Do We Pray for the Saints As We Ought?
“Brothers, pray for us.” (1 Th. 5.25).
Four simple words that are as binding as other more well-known statements from this chapter: “Rejoice always, pray without ceasing” (v.16-17) and “abstain from every form of evil” (v.22). Once we acknowledge the fact that we must be praying for our brethren in Christ, the next step would be to learn how to do so in a way that glorifies God and adheres to His written word. The prayers of the saints in Revelation 8 are described by John as rising before the throne of God as the smoke from burning incense. When our prayers for one another rise before our heavenly Father, the following verses help us understand how those prayers should “smell”.
This selection of passages is given “by way of reminder” (2 Peter 1.3) in order to provoke us to pray for our brethren in a way that reflects the deep love and concern for one another that Christians are expected to possess. As you read through these verses, underline or circle the sections of each passage that instruct us on how to properly pray for our brethren. As an example, the first passage has already been completed. Note here how Paul’s prayers for his brethren are consistent, specific (not praying in generalities), and Christ-centered.
“To this end we always pray for you, that our God may make you worthy of his calling and may fulfill every resolve for good and every work of faith by his power, so that the name of our Lord Jesus may be glorified in you, and you in him, according to the grace of our God and the Lord Jesus Christ.” (2 Thess. 1.11-12)
“Pray for us, for we are sure that we have a clear conscience, desiring to act honorably in all things. I urge you the more earnestly to do this in order that I may be restored to you the sooner.” (Hebrews 13.18-19
“Beloved, I pray that all may go well with you and that you may be in good health, as it goes well with your soul.” (3 John 2)
“I thank my God always when I remember you in my prayers, because I hear of your love and of the faith that you have toward the Lord Jesus and for all the saints, and I pray that the sharing of your faith may become effective for the full knowledge of every good thing that is in us for the sake of Christ.” (Philemon 4-6)
“I thank God whom I serve, as did my ancestors, with a clear conscience, as I remember you constantly in my prayers night and day.” (2 Tim. 1.3)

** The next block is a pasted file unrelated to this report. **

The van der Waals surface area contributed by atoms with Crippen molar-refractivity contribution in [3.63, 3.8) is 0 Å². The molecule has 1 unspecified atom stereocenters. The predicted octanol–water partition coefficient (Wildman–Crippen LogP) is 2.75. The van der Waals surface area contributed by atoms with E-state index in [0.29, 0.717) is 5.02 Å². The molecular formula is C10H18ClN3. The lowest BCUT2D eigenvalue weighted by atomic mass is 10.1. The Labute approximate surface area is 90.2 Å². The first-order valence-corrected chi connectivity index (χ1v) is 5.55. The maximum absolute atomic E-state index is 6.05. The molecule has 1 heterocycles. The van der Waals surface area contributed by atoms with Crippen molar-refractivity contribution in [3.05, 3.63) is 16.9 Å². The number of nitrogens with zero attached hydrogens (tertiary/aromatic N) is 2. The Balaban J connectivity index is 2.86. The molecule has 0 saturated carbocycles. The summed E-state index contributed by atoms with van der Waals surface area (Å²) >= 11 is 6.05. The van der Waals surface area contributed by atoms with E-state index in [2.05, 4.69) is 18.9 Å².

“We ought always to give thanks to God for you, brothers, as is right, because your faith is growing abundantly, and the love of every one of you for one another is increasing.” (2 Thess. 1.3)
“We give thanks to God always for all of you, constantly mentioning you in our prayers, remembering before our God and Father your work of faith and labor of love and steadfastness of hope in our Lord Jesus Christ.” (1 Thess. 1.2-3)
“Epaphras, who is one of you, a servant of Christ Jesus, greets you, always struggling on your behalf in his prayers, that you may stand mature and fully assured in all the will of God.” (Col. 4.12)
“Continue steadfastly in prayer, being watchful in it with thanksgiving. At the same time, pray also for us, that God may open to us a door for the word, to declare the mystery of Christ, on account of which I am in prison— that I may make it clear, which is how I ought to speak.” (Col. 4.2-4)
“And so, from the day we heard, we have not ceased to pray for you, asking that you may be filled with the knowledge of his will in all spiritual wisdom and understanding, so as to walk in a manner worthy of the Lord, fully pleasing to him: bearing fruit in every good work and increasing in the knowledge of God; being strengthened with all power, according to his glorious might, for all endurance and patience with joy; giving thanks to the Father, who has qualified you to share in the inheritance of the saints in light.” (Col. 1.9-12)
“We always thank God, the Father of our Lord Jesus Christ, when we pray for you, since we heard of your faith in Christ Jesus and of the love that you have for all the saints, because of the hope laid up for you in heaven.” (Col. 1.3-5a)
“I thank my God in all my remembrance of you, always in every prayer of mine for you all making my prayer with joy, because of your partnership in the gospel from the first day until now.” (Phil. 1.3-5)
“You also must help us by prayer, so that many will give thanks on our behalf for the blessing granted us through the prayers of many.” (2 Cor. 1.11)
“I appeal to you, brothers, by our Lord Jesus Christ and by the love of the Spirit, to strive together with me in your prayers to God on my behalf” (Rom. 15.30)
“First, I thank my God through Jesus Christ for all of you, because your faith is proclaimed in all the world. For God is my witness, whom I serve with my spirit in the gospel of his Son, that without ceasing I mention you always in my prayers, asking that somehow by God's will I may now at last succeed in coming to you.” (Rom. 1.8-10)
After carefully considering these passages and highlighting specific ways Paul and others taught that we should pray for one another, consider whether or not our prayers for our fellow Christians “smell” the same as the prayers of Paul, or John, or the author of Hebrews. Brothers, are we praying for the saints as we ought?
If you are like me and your prayers for your brethren have alternated between absent and woefully inadequate, resolve to pray for one another as they did. Take these passages and learn /relearn what it means to go before the Father on behalf of your brethren. Remember: “Brothers, pray for us” is not a suggestion, nor is it an item to be checked off. How we pray for one another reflects our abundance (or our lack) of love and concern for our brethren.